Iran policymaker warns against multi-tiered exchange rate
Azerbaijan, Baku, July 4 /Trend M. Moezzi/
Iranian policy makers continue to debate what actions they should take in the face of spiraling inflation and the climb in the dollar's value against Iran's currency, the rial, Mehr reported.
Yesterday, Mohammad Nahavandian, a member of the Central Bank of Iran's Monetary and Credit Council warned against a multi-tiered currency exchange rate, saying it was legally prohibited.
On the same day, the Majlis Economic Committee said it was working on a three-tiered foreign currency exchange rate.
Right now Iran's officially-set exchange rate of 12,260 rials to the dollar is about 7,000 rials less than what the dollar costs in the free market.
Iran's Fifth Five Year Socio-Economic Development Plan (2011-2015) mandates that foreign currency's value be set through the floating exchange rate (which is determined by the market's supply and demand for that currency), said Nahavandian.
The Monetary and Credit Council member also advised that some banking restrictions be lifted for manufacturers. Given the financial difficulties Iran faces because of international sanctions, the focus has to be on reducing their effect on the economy.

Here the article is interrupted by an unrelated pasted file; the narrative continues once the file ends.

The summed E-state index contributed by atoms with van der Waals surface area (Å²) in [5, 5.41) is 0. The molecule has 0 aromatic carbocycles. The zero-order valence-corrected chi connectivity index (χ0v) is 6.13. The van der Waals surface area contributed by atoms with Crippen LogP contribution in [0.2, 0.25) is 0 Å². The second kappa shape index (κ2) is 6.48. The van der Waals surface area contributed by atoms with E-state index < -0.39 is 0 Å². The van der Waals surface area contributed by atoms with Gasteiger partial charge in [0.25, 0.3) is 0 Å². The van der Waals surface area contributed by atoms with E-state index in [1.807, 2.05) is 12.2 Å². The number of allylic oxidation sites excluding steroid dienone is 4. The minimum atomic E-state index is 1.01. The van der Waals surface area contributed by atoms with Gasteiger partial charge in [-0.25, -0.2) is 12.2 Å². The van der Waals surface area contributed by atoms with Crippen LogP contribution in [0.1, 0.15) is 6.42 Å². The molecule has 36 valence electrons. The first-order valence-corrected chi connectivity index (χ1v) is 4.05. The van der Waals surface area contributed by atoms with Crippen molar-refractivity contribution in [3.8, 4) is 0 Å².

Everyone shouldn't be punished because 5 to 10 percent of borrowers have misused the credit facilities they were offered, added Nahavandian.
Iran's economy is under pressure from international sanctions against the country's oil industry and its Central Bank. July 1 marked the start of the European Union's embargo against Iran's oil, adding even more stress to the country's economy.
The sanctions are part of an effort by the U.S. and to make Iran become more transparent about its nuclear development programme. Iran says its programme is peaceful and civilian in nature, while the West disagrees.